call a witness Rogue, &c. that is to give evidence at the
Lords Bar, and this witness complains, and the member
is imprisoned, you would certainly release him—If the
Lords should take a servant from our side into custody,
we should release him—We may have right against a
Peer—If he be a servant we may send to the Lords
about him, and if not released, we may release him.
Mr Saymour] Would have him taken into custody—
Possibly Lord Gerrard may disown him.
Sir Gil. Gerrard.] None of the Committee can say,
they heard Lewen utter these words, and Lewen stood
close to the Committee, and might have been easily
heard by them.
Sir William Lewis] Would have him sent for, but not
in custody—If Lord Gerrard does disclaim him, we may
Sir Gil. Gerrard.] Says, he is no servant of Lord
Serjeant Maynard.] Sending for him in custody is condemning him before heard—Would have him sent for
[He was ordered to be sent for in custody of the Serjeant at
Arms, to answer the breach of privilege.
A Petition of William Carr was presented to the House, by
Sir Nicholas Carew. It alleged, "That Lord Gerrard caused the
petitioner to be summoned to the House of Lords, and he was,
for his printed petition to the Commons, committed to the
Fleet, and suffered the pillory, and could not be heard by his
council—And that Lord Gerrard had preferred several Indictments against him, to his utter ruin.]
Mr Coventry.] The law will not approve of printing
a scandalous petition against a great man; and for that,
Carr was sentenced in the House of Lords—As to Grievances, he or any man may regularly complain of them.
Col. Birch.] All papers are here delivered in print;
and this no more faulty than the rest.—Would have the
Right of both Houses asserted.
The Speaker.] The Petition is matter of Privilege, and
matter of Grievance, and therefore referable to the Committee.
Sir William Lewis.] Ubi non est lex non est peccatum—
No order against the printing of papers.
[The petition was referred to the Committee of Grievances.]
[In a Grand Committee for the Supply. Mr Seymour in
Sir William Lewis.] Moves for an account of the
eleven months tax granted for setting out the fleet, when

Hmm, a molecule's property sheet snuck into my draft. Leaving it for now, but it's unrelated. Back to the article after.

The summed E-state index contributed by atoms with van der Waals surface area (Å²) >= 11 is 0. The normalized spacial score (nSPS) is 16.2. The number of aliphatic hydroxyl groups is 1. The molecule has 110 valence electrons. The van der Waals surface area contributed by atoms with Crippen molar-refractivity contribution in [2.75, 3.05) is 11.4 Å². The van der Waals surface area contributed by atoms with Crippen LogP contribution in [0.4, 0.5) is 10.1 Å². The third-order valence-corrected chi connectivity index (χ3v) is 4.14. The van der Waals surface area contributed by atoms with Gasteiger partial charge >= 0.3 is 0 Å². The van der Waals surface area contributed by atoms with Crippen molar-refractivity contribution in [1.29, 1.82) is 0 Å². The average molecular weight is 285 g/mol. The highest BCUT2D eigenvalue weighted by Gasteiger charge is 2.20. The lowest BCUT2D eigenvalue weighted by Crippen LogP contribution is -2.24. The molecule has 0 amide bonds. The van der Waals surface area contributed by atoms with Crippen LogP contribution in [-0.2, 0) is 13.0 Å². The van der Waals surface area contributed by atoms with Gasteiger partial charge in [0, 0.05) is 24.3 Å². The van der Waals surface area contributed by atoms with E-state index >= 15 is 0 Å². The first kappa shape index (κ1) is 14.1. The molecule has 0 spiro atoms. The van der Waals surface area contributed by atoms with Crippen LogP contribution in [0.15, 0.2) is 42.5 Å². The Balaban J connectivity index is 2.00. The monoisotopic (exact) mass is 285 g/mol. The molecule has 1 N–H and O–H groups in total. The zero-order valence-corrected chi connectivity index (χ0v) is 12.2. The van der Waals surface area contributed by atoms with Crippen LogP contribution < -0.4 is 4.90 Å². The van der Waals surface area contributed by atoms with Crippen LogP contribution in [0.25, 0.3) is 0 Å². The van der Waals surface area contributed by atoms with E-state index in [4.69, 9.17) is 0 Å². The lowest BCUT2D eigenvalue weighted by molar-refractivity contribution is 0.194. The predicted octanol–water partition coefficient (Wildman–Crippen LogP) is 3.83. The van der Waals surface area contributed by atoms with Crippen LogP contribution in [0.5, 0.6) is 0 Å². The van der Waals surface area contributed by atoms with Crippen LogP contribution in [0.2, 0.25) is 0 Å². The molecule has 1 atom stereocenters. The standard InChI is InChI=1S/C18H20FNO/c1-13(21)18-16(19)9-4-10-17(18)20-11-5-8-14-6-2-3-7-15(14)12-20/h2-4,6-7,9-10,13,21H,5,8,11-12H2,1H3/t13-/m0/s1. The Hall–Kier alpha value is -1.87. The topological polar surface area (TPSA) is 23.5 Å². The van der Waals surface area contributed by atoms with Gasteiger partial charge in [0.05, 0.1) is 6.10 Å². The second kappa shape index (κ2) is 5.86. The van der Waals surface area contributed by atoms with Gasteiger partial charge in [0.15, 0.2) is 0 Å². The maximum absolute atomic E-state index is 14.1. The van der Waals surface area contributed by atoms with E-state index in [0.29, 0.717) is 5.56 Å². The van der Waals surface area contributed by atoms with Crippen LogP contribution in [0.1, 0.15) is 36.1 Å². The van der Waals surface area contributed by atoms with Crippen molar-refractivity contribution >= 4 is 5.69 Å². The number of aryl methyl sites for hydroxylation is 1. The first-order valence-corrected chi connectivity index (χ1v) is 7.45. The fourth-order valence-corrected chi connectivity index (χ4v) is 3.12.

none indeed was set out.
Sir Hum. Winch.] Moves to know what is expended
of the 1,600,000 l. since Mich. 1666 untill this time—
Possibly so much may remain, as will make the proportion now to be raised; likewise of the poll-money, something may remain.
[A Committee was accordingly appointed, to take an account
of the proceed of the poll-money, as also to take an account of
the moneys registered upon the eleven months assessment, and
what part of the money was expended towards the war, betwixt
Michaelmas 1666 and Michaelmas 1667, and what money, arising by the poll-bill, hath been applied to the use of the war
within the said time.]
Saturday, February 22.
[Mr Coleman reported from the Committee, to which Mr Fitton's business was committed, that they had come to a resolution
that the matter of the petitioner's complaint, concerning the
jurisdiction of the House of Lords, is fit to be argued at the
Bar of this House.
Sir Robert Atkins.] The business of Fitton not coming
duly before the Lords, by way of writ of error from the
courts of Westminster, and they having judged it, if that
must be, all our liberties are struck off at a blow, and
then no way to be redressed but by King, Lords, and
Commons, by way of Bill—If the matter be wrong judgment of other courts, or if the Lords have usurped a jurisdiction, he would have it well enquired into, the Lords
daily enlarging their jurisdiction; therefore it being of so
great consequence, would have the matter asserted.
Mr Vaughan.] The case, in short, is this; Granger
for libelling was sentenced, the party not being indicted,
before the Lords proceed to judgment.
Col. Birch] Has heard that the Lords have great
power in point of libelling.
Mr Seymour] Would not have the honour of a noble
Lord blasted, before the thing be judged—
The Lords take cognizance of things before them, either by accusation, or impeachment—29 H. VI. Duke
of Somerset, and Dutchess of Suffolk, Alice de la Pole,
were removed from the King, only because they had an
ill same; the people spoke ill of them—But now they
take original causes before them without tryal per Pares.
—This case concerns only one person, but involves all
the Commons of England.
Sir George Carteret
(fn. 1) .] Gives an account of Granger's
counterfeiting orders for debenture moneys into Ireland
—His counterfeiting a Patent for a Barony; and a grant
of the house-keeper's place at Hampton Court, and
brought the keys and a person to take possession of the
house, whom he had sold the place to—There was a
great scuffle about it, with a northern gentleman (Samuel